Marchionne doubled down on Fiat's deal with Chrysler in 2008. He tried to woo GM and its CEO, Mary Barra, into a blockbuster Detroit merger, but failed. He courted Volkswagen, at least from afar, until its Dieselgate scandal, executive turmoil and the massive costs that followed rendered any kind of partnership unlikely.

"PSA is a big global automaker with a good European foothold and technologies FCA could benefit from," said Akshay Anand, executive analyst for Kelley Blue Book. "FCA has a big imprint in the U.S., a market PSA is trying to get into. On the surface, it makes sense."

In theory, a combined company could consolidate platforms and address excess capacity issues for the aging portfolios of the Fiat, Opel and Vauxhall brands. PSA also brings some innovations in the Autos 2.0 space, such as ride-sharing and electrification.

"FCA is far behind competition in e-mobility," Jürgen Pieper, automotive senior advisor at Bankhaus Metzler, wrote in an email. "PSA is at least OK."

Meanwhile, PSA plans to re-enter the rich North American retail market after leaving it in 1991 in the midst of a recession. The Peugeot brand would lead the company's introduction into Canada and the United States by 2026.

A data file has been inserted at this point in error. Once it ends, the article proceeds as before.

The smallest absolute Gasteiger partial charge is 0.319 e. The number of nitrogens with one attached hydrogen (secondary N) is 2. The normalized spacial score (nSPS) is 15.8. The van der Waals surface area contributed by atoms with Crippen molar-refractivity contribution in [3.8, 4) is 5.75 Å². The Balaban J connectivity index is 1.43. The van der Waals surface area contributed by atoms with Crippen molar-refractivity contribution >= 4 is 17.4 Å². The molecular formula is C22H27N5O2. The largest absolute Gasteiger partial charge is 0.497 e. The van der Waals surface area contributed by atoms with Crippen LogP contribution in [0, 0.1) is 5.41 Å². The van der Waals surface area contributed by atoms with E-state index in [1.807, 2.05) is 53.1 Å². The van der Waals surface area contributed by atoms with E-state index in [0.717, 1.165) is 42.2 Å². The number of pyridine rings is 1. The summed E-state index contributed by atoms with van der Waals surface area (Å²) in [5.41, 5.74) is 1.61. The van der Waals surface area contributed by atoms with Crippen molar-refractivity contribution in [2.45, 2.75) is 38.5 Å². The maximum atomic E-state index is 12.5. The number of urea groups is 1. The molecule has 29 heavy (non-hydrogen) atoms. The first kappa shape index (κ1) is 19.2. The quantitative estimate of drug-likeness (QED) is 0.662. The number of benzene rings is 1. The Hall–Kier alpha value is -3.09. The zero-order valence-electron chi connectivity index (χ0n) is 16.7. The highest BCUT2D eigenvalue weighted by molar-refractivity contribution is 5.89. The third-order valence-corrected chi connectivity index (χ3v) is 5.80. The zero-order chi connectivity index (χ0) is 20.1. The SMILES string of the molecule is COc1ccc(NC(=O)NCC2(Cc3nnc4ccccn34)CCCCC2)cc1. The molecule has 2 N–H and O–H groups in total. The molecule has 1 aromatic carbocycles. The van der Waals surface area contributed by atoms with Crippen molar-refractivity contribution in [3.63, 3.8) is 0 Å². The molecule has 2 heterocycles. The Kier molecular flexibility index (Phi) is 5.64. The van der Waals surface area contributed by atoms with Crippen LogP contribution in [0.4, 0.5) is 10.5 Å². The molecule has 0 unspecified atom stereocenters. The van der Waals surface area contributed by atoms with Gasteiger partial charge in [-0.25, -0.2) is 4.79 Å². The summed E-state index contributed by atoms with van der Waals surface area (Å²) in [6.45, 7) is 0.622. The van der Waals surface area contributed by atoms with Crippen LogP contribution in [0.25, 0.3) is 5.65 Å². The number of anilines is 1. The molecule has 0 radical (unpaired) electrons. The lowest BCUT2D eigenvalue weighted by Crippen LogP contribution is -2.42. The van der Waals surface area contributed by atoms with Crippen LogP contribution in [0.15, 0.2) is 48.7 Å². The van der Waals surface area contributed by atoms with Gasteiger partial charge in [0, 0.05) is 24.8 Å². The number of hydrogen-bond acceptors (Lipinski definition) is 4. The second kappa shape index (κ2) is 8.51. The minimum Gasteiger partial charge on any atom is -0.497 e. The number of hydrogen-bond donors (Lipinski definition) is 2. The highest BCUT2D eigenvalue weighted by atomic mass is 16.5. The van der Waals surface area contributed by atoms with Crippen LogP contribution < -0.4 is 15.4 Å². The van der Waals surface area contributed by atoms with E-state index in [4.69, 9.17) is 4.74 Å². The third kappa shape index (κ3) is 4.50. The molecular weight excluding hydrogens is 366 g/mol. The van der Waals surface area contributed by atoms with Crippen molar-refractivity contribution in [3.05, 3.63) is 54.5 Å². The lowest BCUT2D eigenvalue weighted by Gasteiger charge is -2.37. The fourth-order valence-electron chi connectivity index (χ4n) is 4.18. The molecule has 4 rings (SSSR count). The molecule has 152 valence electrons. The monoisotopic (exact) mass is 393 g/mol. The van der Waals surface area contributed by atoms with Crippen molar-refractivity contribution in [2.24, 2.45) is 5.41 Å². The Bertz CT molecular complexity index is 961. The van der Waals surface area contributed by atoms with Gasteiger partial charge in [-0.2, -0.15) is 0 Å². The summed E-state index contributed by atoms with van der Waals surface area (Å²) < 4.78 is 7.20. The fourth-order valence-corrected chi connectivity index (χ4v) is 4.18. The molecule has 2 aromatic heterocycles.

PSA has made one step into North America: It launched its free-floating ride-share service, Free2Move, last year in Washington, D.C. The service used Chevrolet Cruzes and Equinoxes, though it planned to use Peugeot models in the future.

The merger likely would not provide much support in China, the world's largest auto market. Both entered the market in the late 1980s, only a few years later to fold. Even though the companies have since re-entered the region, that still has left a bad taste in the mouth of Chinese customers, said Michael Dunne, CEO of ZoZo Go LLC, a Chinese electric mobility company based in Hong Kong.

"I see it as an opportunity to turn a new page for both automakers," Dunne said. "The industry is slowing in China. We can see consolidation on the horizon. They could combine their efforts to survive and thrive."

Fiat Chrysler and PSA have had a standing working relationship since 1981 when they opened together their Sevel plant in Italy. In February, the companies extended the cooperation agreement to 2023 and increased production capacity. The Sevel plant makes the Fiat Ducato, Peugeot Boxer and Citroën Jumper large vans as well as additional versions for PSA's Opel and Vauxhall brands.

PSA is present in 160 countries and possesses 16 production sites across the world. It traces its roots to 1810, when the Peugeot company began in the metal industry. It introduced its first gasoline-fueled vehicle in 1890. In 1976, Peugeot merged with Citroën SA, which launched its first vehicle in 1919. The combined PSA Peugeot Citroën became Groupe PSA — Peugeot Society Anonymous — a name that dates to 1966.

In 2018, PSA posted revenue of $82.2 billion. Fiat Chrysler's was $128 billion.

bnoble@detroitnews.com

Twitter: @BreanaCNoble

daniel.howes@detroitnews.com

Staff Writer Kalea Hall contributed.